Risk management — procedural knowledge is a strong defensive tool, as it helps organizations reduce costly risks. The more quickly teams internalize compliance protocols, the lower the incidence of mistakes in areas like financial reporting and data entry. And employees can share their procedural knowledge to ensure other staff follow the proper safety protocols for their department, reducing the risk of preventable injuries.
Customer service — after ample practice with calls, messages, and emails from clients, experienced customer care reps determine the best strategies for resolving problems. A clear list of procedures for various customer service conflicts is a practical resource for service teams to ensure each client receives consistent, high-quality care.
4 tips for encouraging tacit learning
It’s difficult to replicate on-site training experience through a written manual or conference room meeting, but you can strategically drive the flow of procedural knowledge throughout your team. Analyze your current data repository and tacit knowledge-sharing techniques, identifying the best ways for your most skilled team members to share words of procedural wisdom, like having a new hire shadow a veteran employee for one-on-one observation.
Here are four tips for optimizing procedural knowledge across your team.
1. Determine pain points in knowledge-sharing processes
First, identify potential barriers in your current knowledge sharing practices. Two ways to spot pain points are to send out surveys or hold one-on-one meetings with seasoned employees, focusing on their onboarding experience. Ask what skills took the most time to develop and whether any specific knowledge gaps slowed them down, such as specialized knowledge silos or a lack of tangible training tools in key specialties. You can then consult this feedback to adjust and streamline your training practices.
2. Encourage a knowledge-sharing culture
In competitive workplace environments, experienced employees have an incentive to hoard their specialized skills, making it difficult for new employees to find and develop the procedural knowledge they need for optimal productivity.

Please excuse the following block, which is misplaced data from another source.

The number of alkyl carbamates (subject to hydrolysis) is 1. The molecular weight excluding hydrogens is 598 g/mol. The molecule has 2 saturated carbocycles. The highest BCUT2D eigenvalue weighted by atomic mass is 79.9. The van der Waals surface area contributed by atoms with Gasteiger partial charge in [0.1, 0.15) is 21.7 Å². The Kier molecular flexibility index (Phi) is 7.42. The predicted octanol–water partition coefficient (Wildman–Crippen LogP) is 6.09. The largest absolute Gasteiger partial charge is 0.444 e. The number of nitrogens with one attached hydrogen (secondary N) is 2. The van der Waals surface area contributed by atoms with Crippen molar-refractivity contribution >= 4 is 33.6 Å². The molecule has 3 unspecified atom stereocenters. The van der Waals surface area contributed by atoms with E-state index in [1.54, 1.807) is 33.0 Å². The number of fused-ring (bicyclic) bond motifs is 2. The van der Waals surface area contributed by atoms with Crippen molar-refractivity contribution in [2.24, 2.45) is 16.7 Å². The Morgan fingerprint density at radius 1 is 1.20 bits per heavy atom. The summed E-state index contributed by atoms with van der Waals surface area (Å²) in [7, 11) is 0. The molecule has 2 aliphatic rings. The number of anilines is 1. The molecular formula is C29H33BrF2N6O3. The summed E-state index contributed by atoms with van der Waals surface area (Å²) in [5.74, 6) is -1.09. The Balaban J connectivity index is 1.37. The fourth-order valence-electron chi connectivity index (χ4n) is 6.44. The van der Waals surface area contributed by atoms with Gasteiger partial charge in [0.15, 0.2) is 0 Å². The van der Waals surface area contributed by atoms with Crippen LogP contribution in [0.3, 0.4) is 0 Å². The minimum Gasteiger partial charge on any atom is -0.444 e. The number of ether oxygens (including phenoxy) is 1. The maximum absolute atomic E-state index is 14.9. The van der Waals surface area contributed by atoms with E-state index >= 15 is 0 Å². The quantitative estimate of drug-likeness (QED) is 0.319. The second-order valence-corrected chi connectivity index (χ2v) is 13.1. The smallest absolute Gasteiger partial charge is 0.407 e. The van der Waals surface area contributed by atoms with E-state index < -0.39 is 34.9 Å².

To avoid creating an overly competitive culture, proactively encourage collaboration and knowledge sharing through teamwide events and inter-departmental documents. Setting an expectation that your employees will share knowledge freely improves communication between departments, boosts employee satisfaction, and promotes consistency throughout project development.
3. Create a collaborative wiki
One concrete way to improve knowledge sharing is to create a collaborative wiki as a centralized company-wide knowledge base. Organize documents, video tutorials, and reference materials in wiki categories, and include a search function to make it easy for team members to find the info they need. You can also store the latest details on the most effective onboarding procedures in your wiki to make knowledge transfer a breeze from day one.
4. Establish mentoring and training programs
Implementing formal mentorship protocols is another simple way to encourage knowledge transfer and record the most effective onboarding strategies across departments. Since training and mentorship sessions occur in a controlled environment, it’s easy to gather employee feedback to evaluate which teaching strategies have the highest success rate.
A mentor-mentee relationship also provides new employees with a helpful guide to answer questions, connect with teammates, and introduce core company culture features.
Streamline procedural knowledge sharing with Notion
Achieving procedural knowledge perfection is all about documenting, distilling, and distributing the skills your team builds through years of experience. Notion’s templates and wiki builders offer a streamlined method for sharing and recording knowledge, continuously updating best practices, and collaborating to improve your business processes.
Discover how Notion’s templates can help you translate procedural and declarative knowledge to boost your team’s productivity.